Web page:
The inside of the restaurant features a mix of vintage fixtures including a number of old metal beers signs, a vintage juke box, a tiled floor and a tin ceiling. A number of low and high top tables were interspersed throughout the small dining area.
The classic-style retro bar looked like a throwback from the 50's. Kim Bartmann initially felt when Pat's Tap opened that the bar was too sleek. She wanted it to be more like the trashy and well-worn Northern Wisconsin bars her family frequented when she was growing up. To me, the bar was pretty cool looking. There's a vintage four-beer tap in the corner of the bar.
The centerpiece of Pat's Tap is the skee-ball machine that is in the back corner of the building near the restrooms. This is a vintage-1950's skee-ball machine that was restored by Kari Bartmann in her garage. Kim Bartmann said one time that they have to literally drag her away from a skee-ball machine when she encounters one. The one shown here costs just a quarter a play and I understand it's a popular diversion for people who come to Pat's Tap.
I took a seat at the bar and was greeted by the bartender that day, Pauley. He gave me a menu and asked if I wanted anything to drink. Pat's Tap features a number of local and regional beers on tap and in cans - no bottles. Cans are easier to recycle than bottles and that's another part of Pat's Tap LEED-certification. I ended up getting a 16-ounce can of the Summit Saga IPA from Pat's Tap's extensive beer menu.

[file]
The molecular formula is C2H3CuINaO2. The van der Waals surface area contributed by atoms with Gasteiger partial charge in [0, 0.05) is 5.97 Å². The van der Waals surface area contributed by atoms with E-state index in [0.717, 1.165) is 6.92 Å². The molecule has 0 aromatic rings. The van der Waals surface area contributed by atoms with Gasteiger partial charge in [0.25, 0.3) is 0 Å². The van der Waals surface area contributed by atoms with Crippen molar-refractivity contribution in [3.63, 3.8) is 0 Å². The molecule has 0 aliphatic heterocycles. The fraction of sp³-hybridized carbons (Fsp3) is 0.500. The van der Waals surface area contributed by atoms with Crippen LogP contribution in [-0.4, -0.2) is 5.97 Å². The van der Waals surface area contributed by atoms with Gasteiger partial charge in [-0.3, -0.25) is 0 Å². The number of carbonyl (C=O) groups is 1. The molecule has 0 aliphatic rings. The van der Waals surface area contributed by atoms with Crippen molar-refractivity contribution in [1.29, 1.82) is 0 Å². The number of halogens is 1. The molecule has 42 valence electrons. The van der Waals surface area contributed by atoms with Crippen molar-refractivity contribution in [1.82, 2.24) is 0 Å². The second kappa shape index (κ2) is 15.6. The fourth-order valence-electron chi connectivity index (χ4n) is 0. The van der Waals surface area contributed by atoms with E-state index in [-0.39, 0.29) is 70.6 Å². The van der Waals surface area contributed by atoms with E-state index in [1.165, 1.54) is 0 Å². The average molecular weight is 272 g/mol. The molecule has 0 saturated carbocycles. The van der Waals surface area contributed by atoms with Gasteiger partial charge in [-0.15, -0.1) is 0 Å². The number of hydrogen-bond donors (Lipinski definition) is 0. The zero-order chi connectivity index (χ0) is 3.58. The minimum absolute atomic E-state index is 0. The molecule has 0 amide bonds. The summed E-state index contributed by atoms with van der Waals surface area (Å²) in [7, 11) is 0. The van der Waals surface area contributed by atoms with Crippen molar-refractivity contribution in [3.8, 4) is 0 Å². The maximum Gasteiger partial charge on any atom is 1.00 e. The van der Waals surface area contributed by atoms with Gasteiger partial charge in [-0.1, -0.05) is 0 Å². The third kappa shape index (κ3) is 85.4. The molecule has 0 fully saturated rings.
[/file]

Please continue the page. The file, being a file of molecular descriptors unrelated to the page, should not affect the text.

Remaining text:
The menu at Pat's Tap is an interesting gastro-pub mix of appetizers and salads, burgers and sandwiches, and a number of eclectic entrees ranging from grilled pork chops and grilled chicken legs to mahi tacos and shakshuka, a Northern African/Middle Eastern-inspired dish of poached eggs in a tomato, onion and chili pepper sauce. Pat's Tap also features cheese and charcuterie boards as an appetizer or an accompaniment to entrees.